Overall Score: 7/10
“When You Drive The Same Road Day After Day, It’s Easy To Think About The Road Not Taken…”
Making the headlines recently for some rather interesting and Twitter inciting comments, Liam Neeson returns to the big screen once again in Cold Pursuit, an interesting, off-beat and knowingly extravagant crime drama which sees Neeson resorting back to the sort of role audiences have come to expect from him ever since the successful release of Taken back in 2008. With Steve McQueen’s, Widows, last year marking a slight return to top dramatic form for the actor, Neeson’s latest doesn’t exactly manage to fall into the same level of cinematic greatness, but with a particularly strange, genre-crossing blend of Coen style black comedy and at times, the rather jerking cinematic sensibility of Yorgos Lanthimos, Cold Pursuit is still a rather enjoyable, if overly pointless, B-movie revenge flick. Acting as a direct American remake of the 2014 Swedish flick, In Order of Disappearance, starring the one and only Stellan Skarsgård, the director of the original, Hans Peter Molland, follows in the footsteps of Michael Haneke by choosing to take charge of the English speaking version by himself as we drop into the life of Neeson’s Nelson Coxman, the recently awarded “Citizen of the Year” from the ski and tourism heavy locale of Kehoe, who suddenly chooses to take sweet and merciless revenge against a local gang organisation after his son is found dead.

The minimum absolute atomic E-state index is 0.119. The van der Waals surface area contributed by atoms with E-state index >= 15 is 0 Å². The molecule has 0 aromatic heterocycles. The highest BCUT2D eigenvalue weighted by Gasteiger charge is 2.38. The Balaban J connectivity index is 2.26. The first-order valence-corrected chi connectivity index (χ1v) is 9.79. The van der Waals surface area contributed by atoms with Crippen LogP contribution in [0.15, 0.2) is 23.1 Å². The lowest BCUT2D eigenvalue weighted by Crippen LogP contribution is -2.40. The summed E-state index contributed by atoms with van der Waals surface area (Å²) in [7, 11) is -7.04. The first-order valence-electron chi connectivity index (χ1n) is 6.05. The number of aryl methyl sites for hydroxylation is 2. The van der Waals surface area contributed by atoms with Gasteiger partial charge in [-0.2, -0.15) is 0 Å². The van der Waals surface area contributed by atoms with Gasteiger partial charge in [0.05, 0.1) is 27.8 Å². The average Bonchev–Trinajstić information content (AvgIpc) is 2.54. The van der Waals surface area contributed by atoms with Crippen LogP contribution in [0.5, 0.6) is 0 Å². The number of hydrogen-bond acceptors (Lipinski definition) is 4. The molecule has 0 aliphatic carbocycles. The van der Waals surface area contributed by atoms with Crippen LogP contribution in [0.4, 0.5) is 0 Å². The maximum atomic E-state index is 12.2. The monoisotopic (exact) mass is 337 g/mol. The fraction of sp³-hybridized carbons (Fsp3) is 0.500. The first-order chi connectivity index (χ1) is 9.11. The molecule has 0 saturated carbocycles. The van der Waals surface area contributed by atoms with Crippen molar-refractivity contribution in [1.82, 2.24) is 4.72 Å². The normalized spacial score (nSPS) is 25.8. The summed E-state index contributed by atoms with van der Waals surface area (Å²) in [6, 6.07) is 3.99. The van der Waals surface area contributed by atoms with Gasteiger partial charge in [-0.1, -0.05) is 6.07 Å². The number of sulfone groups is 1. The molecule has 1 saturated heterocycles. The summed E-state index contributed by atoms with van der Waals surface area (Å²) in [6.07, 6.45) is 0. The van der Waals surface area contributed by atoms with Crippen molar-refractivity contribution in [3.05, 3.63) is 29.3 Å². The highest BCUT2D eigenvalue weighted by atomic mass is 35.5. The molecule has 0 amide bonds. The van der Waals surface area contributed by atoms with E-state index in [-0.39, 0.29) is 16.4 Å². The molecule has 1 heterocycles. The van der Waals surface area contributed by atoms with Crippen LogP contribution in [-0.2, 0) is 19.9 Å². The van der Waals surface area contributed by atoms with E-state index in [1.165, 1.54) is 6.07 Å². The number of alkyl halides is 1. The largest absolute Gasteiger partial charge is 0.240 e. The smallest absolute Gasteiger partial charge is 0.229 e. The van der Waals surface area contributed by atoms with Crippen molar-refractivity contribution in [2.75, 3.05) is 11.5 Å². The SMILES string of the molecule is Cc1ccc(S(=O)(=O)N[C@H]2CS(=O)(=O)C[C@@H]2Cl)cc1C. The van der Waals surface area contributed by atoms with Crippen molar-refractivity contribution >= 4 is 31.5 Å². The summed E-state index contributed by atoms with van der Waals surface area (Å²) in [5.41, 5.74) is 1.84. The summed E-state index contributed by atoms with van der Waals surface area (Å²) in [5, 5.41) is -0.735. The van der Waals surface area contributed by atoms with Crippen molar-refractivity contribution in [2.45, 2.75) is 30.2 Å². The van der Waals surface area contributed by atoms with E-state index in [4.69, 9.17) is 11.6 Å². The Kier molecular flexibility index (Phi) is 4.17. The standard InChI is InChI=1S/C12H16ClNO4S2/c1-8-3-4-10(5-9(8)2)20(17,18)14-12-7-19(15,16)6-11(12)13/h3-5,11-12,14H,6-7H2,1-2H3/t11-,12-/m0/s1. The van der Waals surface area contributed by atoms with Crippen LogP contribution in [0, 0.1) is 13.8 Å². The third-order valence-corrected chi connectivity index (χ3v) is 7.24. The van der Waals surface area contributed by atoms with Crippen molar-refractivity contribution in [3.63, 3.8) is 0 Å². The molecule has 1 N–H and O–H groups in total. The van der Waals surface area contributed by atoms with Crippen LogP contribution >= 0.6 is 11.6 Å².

Whilst the set up is the a-typical Liam Neeson cinematic vehicle many have come to expect from an actor who has seemed to have revelled in a latter day shift into action flicks, Cold Pursuit boldly attempts to stick out from the likes of Taken, The Commuter or Run All Night by subverting the rather serious tones prevalent in Neeson’s previous and almost coming across as a cheeky, overly knowing micky take. With Neeson’s Coxman shifting from ordinary everyman to cold hearted hitman in the space of about thirty seconds, it’s fair to say that character development isn’t exactly the top priority for Molland, whose decision to play the drama as an uncanny blend of Fargo and Death Wish works rather effectively for the opening hour as we are introduced to the varied strands of character groups including the local police department and the raging war between Tom Bateman’s (Murder on the Orient Express) mentally unstable drug lord, Viking, and Tom Jackson’s Native American crime boss, White Bull. Whilst the sensibility of the film is fun enough to sort of hold together, the film is ironically personified by a recurring motif in which after every character death is an on-screen epitaph to the respected fallen, a particularly odd element which on the first couple of uses are rather giggle-inducing, yet after the fifty eighth time, does become slightly tiresome, a phrase which come the end of almost two hours of pointless violence and murder, pretty much sums up the film rather nicely, and whilst Cold Pursuit isn’t the worst latter life Neeson flick, see Taken 3 for reference point, it sure ain’t no Taken. Although I’m still not sure who’s driving the boat.